Breast cancer prevention
One in eight American women will be diagnosed with breast cancer. It's the second leading cause of cancer death in women. But, in some cases, it can actually be prevented with drug therapy.
Angelina Jolie made headlines when she announced her decision to remove her breasts in an effort to lower her risk for breast cancer. But doctors say many women are passing up a far less invasive option in the form of powerful prescription medications that can reduce the odds in women at high risk for the disease.
Tamoxifen, Evista and Exemestane have a long history of safety and effectiveness, but doctors say many women resist taking them because of the side effects, which can include hot flashes, weight gain and the potential to develop blood clots.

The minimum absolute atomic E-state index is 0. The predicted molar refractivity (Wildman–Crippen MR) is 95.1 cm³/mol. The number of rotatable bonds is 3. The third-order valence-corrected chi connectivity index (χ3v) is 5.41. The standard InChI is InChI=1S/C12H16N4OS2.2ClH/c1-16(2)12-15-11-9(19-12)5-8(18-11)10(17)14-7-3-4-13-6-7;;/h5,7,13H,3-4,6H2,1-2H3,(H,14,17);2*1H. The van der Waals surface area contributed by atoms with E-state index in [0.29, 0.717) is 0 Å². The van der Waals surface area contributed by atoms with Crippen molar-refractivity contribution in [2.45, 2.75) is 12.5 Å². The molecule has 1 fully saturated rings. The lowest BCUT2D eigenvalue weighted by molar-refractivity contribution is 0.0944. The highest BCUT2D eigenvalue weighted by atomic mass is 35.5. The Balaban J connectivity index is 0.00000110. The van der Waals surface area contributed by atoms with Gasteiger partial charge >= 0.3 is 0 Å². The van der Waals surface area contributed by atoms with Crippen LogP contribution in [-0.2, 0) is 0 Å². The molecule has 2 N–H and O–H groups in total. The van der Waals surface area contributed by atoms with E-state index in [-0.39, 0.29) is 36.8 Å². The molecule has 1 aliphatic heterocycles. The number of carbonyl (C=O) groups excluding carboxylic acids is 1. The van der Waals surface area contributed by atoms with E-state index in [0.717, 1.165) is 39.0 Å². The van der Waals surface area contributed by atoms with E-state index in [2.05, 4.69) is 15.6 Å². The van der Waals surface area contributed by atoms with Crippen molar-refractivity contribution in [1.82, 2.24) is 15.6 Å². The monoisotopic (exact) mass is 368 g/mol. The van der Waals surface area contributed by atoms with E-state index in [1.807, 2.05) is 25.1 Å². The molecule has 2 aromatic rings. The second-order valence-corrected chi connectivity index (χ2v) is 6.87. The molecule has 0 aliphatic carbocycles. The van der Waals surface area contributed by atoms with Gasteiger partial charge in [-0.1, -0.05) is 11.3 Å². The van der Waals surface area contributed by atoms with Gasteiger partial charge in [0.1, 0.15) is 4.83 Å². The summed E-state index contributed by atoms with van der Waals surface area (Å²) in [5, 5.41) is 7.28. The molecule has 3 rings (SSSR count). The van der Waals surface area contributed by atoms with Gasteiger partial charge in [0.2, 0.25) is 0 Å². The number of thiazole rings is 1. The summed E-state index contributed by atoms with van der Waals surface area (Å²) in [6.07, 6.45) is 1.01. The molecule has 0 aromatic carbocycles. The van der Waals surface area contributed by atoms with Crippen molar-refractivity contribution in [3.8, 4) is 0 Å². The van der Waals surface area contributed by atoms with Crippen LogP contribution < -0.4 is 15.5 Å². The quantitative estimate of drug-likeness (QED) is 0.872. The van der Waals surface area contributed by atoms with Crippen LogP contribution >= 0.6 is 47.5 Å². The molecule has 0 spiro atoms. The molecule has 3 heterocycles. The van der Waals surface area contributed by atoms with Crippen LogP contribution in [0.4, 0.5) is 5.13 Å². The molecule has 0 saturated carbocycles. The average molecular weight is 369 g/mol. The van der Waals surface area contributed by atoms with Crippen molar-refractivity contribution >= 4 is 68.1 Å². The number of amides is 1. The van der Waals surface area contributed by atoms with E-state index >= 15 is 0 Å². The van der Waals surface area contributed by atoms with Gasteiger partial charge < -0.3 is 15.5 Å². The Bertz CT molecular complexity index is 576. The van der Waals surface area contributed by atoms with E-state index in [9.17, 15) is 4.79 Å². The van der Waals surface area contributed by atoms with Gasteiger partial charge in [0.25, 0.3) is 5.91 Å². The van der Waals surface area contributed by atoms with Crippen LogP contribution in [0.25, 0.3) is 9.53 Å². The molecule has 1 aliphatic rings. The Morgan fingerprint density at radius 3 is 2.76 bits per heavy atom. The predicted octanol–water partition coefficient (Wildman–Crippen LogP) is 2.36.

Roni Fertig has a family history of breast cancer that puts her at a higher risk.
"When my mom got it I don't think I gave it much thought. But, when my sister got it that's when I became concerned about being high risk," Fertig said.
Even so, she resisted the idea of taking medication. After one scare in early 2009, she changed her mind. Since her doctor put her on Tamoxifen, all her screenings have come back "clear."
The benefit of taking the drugs lasts beyond a typical five-year protocol, which gives patients an on-going protective shield against this deadly disease.